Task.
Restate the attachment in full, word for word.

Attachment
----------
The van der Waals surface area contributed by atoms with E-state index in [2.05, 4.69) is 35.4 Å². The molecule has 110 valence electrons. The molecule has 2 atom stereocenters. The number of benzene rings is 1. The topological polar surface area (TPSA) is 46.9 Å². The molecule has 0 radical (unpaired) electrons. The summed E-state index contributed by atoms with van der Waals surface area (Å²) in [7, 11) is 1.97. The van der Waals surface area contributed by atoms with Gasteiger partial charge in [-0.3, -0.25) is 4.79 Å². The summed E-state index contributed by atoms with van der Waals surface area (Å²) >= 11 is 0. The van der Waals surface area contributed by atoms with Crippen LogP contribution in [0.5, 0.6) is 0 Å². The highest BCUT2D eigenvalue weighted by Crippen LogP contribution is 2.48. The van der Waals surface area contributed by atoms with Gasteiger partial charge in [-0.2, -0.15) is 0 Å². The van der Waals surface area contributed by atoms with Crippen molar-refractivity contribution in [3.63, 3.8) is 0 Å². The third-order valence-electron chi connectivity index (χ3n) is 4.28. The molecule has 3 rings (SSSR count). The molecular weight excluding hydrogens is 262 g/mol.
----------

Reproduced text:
The van der Waals surface area contributed by atoms with E-state index in [2.05, 4.69) is 35.4 Å². The molecule has 110 valence electrons. The molecule has 2 atom stereocenters. The number of benzene rings is 1. The topological polar surface area (TPSA) is 46.9 Å². The molecule has 0 radical (unpaired) electrons. The summed E-state index contributed by atoms with van der Waals surface area (Å²) in [7, 11) is 1.97. The van der Waals surface area contributed by atoms with Gasteiger partial charge in [-0.3, -0.25) is 4.79 Å². The summed E-state index contributed by atoms with van der Waals surface area (Å²) >= 11 is 0. The van der Waals surface area contributed by atoms with Crippen LogP contribution in [0.5, 0.6) is 0 Å². The highest BCUT2D eigenvalue weighted by Crippen LogP contribution is 2.48. The van der Waals surface area contributed by atoms with Gasteiger partial charge in [-0.2, -0.15) is 0 Å². The van der Waals surface area contributed by atoms with Crippen molar-refractivity contribution in [3.63, 3.8) is 0 Å². The third-order valence-electron chi connectivity index (χ3n) is 4.28. The molecule has 3 rings (SSSR count). The molecular weight excluding hydrogens is 262 g/mol.